David Louis Edelman David Louis Edelman

Sid Meier’s “Civilization IV”

I’ve been a longtime fan of the Civilization series of turn-based simulation games — ever since the first iteration back in the very early ’90s. But I held off buying the latest release, Civilization IV, for several months because of its horrendous quality control issues. (For more on those, just take a gander at all the nasty reviews on the Amazon page.)

Civilization IVBut finding myself in need of a major distraction a few weeks ago, I gave in and picked up a copy. Armed with the latest patch from the official website, I crossed my fingers and took the plunge.

Lo and behold — it turns out that Civilization IV fuckin’ rocks.

For those that don’t know the concept of the game, it goes like this: You start out a wandering tribe in the wilderness somewhere around 4000 BC. As the years advance, you build cities, research technologies, train armies, conduct diplomacy, and promote your civilization’s culture. The first one to either build a functioning spaceship or conquer the world wins. (There are other paths to victory, but these are the main ones.)

Simulation is always a tricky business. Complete verisimilitude is an impossibility in gaming, and not to be desired anyway. Do you really want to play a game where you vote on endless riders to appropriations bills in subcommittees? Do you want to play a first-person shooter where you need to press the I key every so often to scratch an itch? Of course you don’t. You want a game that provides a convincing gloss of reality while still remaining a game through and through.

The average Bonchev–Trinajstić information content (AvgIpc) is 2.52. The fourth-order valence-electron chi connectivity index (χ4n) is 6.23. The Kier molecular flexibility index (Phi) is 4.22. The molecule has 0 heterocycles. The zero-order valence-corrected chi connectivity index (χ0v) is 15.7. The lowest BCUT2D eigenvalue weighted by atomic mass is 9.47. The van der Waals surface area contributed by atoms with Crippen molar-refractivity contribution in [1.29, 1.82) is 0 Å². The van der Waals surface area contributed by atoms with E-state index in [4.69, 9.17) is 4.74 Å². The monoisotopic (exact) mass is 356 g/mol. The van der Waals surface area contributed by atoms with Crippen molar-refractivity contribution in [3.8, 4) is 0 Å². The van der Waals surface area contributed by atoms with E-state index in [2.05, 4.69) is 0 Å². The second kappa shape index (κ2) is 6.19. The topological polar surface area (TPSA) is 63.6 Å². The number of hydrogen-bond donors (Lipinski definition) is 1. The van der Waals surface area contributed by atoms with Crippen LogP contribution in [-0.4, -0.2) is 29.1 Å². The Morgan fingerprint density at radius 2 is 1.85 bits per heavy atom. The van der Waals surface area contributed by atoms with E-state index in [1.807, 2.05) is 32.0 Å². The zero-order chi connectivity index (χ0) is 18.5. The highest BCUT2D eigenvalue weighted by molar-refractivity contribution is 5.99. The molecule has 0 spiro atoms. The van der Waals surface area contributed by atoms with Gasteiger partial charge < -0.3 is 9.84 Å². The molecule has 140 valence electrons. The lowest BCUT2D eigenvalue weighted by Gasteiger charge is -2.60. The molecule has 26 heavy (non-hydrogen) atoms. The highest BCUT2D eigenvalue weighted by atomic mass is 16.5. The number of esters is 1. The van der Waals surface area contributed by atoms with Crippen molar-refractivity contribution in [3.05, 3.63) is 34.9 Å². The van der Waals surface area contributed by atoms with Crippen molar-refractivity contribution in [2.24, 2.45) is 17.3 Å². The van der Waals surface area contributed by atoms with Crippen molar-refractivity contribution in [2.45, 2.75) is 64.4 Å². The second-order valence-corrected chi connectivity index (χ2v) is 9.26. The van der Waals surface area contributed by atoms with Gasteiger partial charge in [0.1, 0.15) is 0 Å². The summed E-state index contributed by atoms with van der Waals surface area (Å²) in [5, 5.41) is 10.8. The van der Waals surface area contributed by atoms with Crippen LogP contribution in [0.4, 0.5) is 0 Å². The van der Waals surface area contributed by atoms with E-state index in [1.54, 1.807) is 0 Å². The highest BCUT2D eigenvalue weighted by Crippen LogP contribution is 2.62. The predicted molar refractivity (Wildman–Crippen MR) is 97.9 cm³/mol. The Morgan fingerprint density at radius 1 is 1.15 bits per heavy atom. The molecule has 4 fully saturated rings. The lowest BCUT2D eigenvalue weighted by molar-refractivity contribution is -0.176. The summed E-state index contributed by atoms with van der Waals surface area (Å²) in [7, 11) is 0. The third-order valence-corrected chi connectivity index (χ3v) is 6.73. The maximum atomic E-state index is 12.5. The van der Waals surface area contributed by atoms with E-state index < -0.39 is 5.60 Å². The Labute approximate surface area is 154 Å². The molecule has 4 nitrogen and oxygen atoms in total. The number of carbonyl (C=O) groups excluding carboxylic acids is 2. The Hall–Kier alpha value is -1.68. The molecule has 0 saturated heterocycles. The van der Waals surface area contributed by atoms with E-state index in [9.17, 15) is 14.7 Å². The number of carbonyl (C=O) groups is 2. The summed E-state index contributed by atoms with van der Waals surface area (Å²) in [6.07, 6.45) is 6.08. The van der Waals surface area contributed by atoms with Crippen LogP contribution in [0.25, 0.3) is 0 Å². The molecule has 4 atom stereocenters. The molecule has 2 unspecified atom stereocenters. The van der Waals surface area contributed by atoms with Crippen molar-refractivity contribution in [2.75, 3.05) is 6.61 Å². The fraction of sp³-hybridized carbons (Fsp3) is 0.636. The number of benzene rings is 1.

And so you willingly put up with certain acts of shorthand in service of the larger goal. Your city is overcrowded and unhappy? Build a mine in the nearby hills where the precious gems are, and soon the citizens of your city are content once more. It’s long-term planning on the kind of ludicrous scale that never happens in real life — because what government really makes plans for its citizens a hundred, two hundred, a thousand years from now?

Civ IV introduces a number of useful improvements to the series, such as:

  • Religion. You can now discover religions, establish a state faith, and send out proselytizing missionaries. The game tries so hard to avoid offending anyone that it doesn’t even attempt a realistic depiction of the religions themselves. But from a game-playing standpoint, religions are a terrific way of spying on your enemies, cowing an unruly population, culturally dominating your rivals, and earning revenue. (Come to think of it, maybe this is an accurate depiction…)